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Lieutenant Robert P. Grover Memorial Park
Northwest corner of Broadman Parkway and Kennedy Boulevard

Robert P. Grover, 1934

Source: Detail from
The Gnome,
The Yearbook of Dickinson High School 1934.

Courtesy, Jersey City Free Public Library



Detail of bronze memorial to Lieutenant Robert P. Grover,
the first Jewish soldier to be killed in action from Jersey City in World War II
Photo: P. Shalhoub, 2013

This monument with its bronze memorial plaque is the focal point
of the Lieutenant Robert P. Grover Memorial Park
at the corner of Broadman Parkway and Kennedy Boulevard in Jersey City
Photo: P. Shalhoub, 2013


The Lieutenant Robert P. Grover Memorial Park is located at the northwest corner of Broadman Parkway and John F. Kennedy Boulevard in Jersey City. It is one of numerous municipal “pocket” parks which can be found throughout the city. Slightly less than one hundred feet square, Lt. Grover Park lies in the shadow of Snyder High School which stands directly across the street on Kennedy Boulevard.

The park features a fenced-in grassy area with several large shade trees. A pathway curves across the park connecting the Broadman Parkway entrance with another on Kennedy Boulevard.  Recently, a local neighborhood organization, the Redstone Townhomes Neighborhood Association, has partnered with the City of Jersey City and the SIM-P Planning and Architecture Group to develop a plan for improving and enhancing the park with new seating areas and floral plantings which will make it more attractive and user-friendly.

Broadman Parkway was officially opened in 1920 and the surrounding lots were soon available for sale and residential development. Original plans for the site called for the construction of several large brick apartment buildings fronting on the western side of Kennedy Boulevard. These plans were never realized and, in 1925, the property was purchased by Henry Roth and Howard R. Cruse. A successful and civic-minded lawyer, Cruse chaired the committee which erected the statue of Abraham Lincoln at the entrance to Lincoln Park in Jersey City. The future site of Lt. Grover Park remained unimproved and was eventually purchased by or donated to the city and was later known as State Teachers Triangle.

Deputy Jersey City Mayor William Flanagan and Fred Grover (brother of Robert) unveil the monument during the dedication ceremony held on May 11, 1952.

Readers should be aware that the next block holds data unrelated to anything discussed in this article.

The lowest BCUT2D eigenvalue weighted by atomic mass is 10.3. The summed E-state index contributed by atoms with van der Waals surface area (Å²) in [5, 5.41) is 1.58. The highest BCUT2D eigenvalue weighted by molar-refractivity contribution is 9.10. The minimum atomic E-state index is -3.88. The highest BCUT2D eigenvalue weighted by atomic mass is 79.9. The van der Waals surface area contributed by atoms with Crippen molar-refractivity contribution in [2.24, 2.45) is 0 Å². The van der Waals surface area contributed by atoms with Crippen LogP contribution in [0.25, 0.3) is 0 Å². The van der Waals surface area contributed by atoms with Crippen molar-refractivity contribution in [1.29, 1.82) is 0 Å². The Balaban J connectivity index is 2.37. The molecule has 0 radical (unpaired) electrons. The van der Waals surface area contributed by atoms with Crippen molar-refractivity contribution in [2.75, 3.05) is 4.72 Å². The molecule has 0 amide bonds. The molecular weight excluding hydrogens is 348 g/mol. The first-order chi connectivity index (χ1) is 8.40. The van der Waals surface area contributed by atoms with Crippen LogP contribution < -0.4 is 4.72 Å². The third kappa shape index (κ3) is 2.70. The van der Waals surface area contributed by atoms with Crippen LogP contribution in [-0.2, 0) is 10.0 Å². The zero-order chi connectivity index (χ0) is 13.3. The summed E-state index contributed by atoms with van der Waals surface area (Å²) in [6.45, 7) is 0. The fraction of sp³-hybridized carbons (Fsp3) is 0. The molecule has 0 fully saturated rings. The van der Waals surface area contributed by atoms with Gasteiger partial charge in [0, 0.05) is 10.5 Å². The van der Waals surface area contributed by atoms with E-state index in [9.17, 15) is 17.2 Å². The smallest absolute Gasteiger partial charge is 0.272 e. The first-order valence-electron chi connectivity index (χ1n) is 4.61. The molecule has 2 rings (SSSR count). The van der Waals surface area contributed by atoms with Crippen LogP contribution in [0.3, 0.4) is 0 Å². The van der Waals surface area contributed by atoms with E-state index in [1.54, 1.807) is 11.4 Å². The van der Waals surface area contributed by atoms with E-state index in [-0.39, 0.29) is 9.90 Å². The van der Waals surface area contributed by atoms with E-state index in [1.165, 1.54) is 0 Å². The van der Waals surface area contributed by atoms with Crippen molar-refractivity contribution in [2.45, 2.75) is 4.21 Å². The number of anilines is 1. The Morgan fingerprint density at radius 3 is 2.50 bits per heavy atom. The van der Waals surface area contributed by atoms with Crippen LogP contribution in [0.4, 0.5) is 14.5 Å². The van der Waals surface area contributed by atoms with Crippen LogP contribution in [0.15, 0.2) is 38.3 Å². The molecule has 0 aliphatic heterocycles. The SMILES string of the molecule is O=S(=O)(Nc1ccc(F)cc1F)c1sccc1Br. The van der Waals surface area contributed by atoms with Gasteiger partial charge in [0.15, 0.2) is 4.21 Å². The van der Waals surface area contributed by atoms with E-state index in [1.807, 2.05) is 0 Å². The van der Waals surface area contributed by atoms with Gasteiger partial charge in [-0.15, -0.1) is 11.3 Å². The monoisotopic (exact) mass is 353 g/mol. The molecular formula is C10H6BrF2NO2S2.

Source: Jersey Journal

The main feature of the park is the memorial built to honor the memory of Lieutenant Robert P. Grover, the first Jewish serviceman from Jersey City to die in combat during World War II. The monument was erected by the Lt. Robert P. Grover Post #377 of the Jewish War Veterans of the United States and the park was officially dedicated and renamed in his memory on May 11, 1952.

The tall fluted monument is located in the center of the park. It is painted white and stands on a large three-stepped base.  There was once a bronze eagle perched at the top of the monument. A single bronze plaque is affixed to the front of the monument which bears the following inscription: “This park dedicated to the memory of Lt. Robert P. Grover, the first of his faith from this city who gave his life in World War II fighting to preserve the American Way of Life and in honor of all others in this community who served their country. Sponsored by Lt. Robert P. Grover Post 377, Jewish War Veterans of the United States.”

Robert P. Grover was born in Jersey City on March 31, 1916. He was the middle child of James (Jacob) Adolph Grover and Pauline Lieberman Grover. Robert’s father was born in Odessa, Russia in 1886, and had emigrated along with his parents and siblings at the age of thirteen, living on the lower East Side of New York City.  Robert’s parents, James (Jacob) and Pauline, married and settled in Jersey City sometime before the birth of their first son, Frederick, in 1912.  According to the 1918 Jersey City directory, Robert’s father ran his own printing business, called The Grover Press, from a small shop at 85 Grant Avenue close to the corner of Jackson Avenue (now Dr. Martin Luther King Drive).

Robert P. Grover's Senior Yearbook Photograph Source: